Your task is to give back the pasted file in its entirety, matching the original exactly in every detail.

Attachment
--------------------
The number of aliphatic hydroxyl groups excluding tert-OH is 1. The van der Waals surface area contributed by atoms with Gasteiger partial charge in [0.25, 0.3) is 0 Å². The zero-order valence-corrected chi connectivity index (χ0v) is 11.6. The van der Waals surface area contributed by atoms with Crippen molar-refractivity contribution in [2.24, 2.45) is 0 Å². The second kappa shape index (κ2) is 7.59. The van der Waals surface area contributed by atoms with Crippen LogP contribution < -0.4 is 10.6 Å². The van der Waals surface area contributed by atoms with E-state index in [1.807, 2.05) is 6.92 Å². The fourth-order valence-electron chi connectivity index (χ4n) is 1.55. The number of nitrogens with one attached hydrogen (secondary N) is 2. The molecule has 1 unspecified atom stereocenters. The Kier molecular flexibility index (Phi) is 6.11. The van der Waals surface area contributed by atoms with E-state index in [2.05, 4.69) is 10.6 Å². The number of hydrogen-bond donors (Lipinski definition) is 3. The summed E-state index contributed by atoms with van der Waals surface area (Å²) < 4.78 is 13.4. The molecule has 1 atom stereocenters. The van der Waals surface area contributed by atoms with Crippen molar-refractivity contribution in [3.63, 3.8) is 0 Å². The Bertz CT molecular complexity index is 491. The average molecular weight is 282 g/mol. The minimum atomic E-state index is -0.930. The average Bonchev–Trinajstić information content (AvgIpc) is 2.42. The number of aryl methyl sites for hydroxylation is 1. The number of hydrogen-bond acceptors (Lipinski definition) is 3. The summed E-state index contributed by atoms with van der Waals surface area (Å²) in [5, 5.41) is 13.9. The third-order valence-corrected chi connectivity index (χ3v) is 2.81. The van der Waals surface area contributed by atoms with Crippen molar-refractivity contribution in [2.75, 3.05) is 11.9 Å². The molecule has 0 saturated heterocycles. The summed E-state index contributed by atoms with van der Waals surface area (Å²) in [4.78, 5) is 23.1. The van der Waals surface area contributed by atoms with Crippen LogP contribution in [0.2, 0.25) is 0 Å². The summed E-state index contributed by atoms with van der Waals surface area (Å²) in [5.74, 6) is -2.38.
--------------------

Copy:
The number of aliphatic hydroxyl groups excluding tert-OH is 1. The van der Waals surface area contributed by atoms with Gasteiger partial charge in [0.25, 0.3) is 0 Å². The zero-order valence-corrected chi connectivity index (χ0v) is 11.6. The van der Waals surface area contributed by atoms with Crippen molar-refractivity contribution in [2.24, 2.45) is 0 Å². The second kappa shape index (κ2) is 7.59. The van der Waals surface area contributed by atoms with Crippen LogP contribution < -0.4 is 10.6 Å². The van der Waals surface area contributed by atoms with E-state index in [1.807, 2.05) is 6.92 Å². The fourth-order valence-electron chi connectivity index (χ4n) is 1.55. The number of nitrogens with one attached hydrogen (secondary N) is 2. The molecule has 1 unspecified atom stereocenters. The Kier molecular flexibility index (Phi) is 6.11. The van der Waals surface area contributed by atoms with E-state index in [2.05, 4.69) is 10.6 Å². The number of hydrogen-bond donors (Lipinski definition) is 3. The summed E-state index contributed by atoms with van der Waals surface area (Å²) < 4.78 is 13.4. The molecule has 1 atom stereocenters. The van der Waals surface area contributed by atoms with Crippen molar-refractivity contribution in [3.63, 3.8) is 0 Å². The Bertz CT molecular complexity index is 491. The average molecular weight is 282 g/mol. The minimum atomic E-state index is -0.930. The average Bonchev–Trinajstić information content (AvgIpc) is 2.42. The number of aryl methyl sites for hydroxylation is 1. The number of hydrogen-bond acceptors (Lipinski definition) is 3. The summed E-state index contributed by atoms with van der Waals surface area (Å²) in [5, 5.41) is 13.9. The third-order valence-corrected chi connectivity index (χ3v) is 2.81. The van der Waals surface area contributed by atoms with Crippen molar-refractivity contribution in [2.75, 3.05) is 11.9 Å². The molecule has 0 saturated heterocycles. The summed E-state index contributed by atoms with van der Waals surface area (Å²) in [4.78, 5) is 23.1. The van der Waals surface area contributed by atoms with Crippen LogP contribution in [0.2, 0.25) is 0 Å². The summed E-state index contributed by atoms with van der Waals surface area (Å²) in [5.74, 6) is -2.38.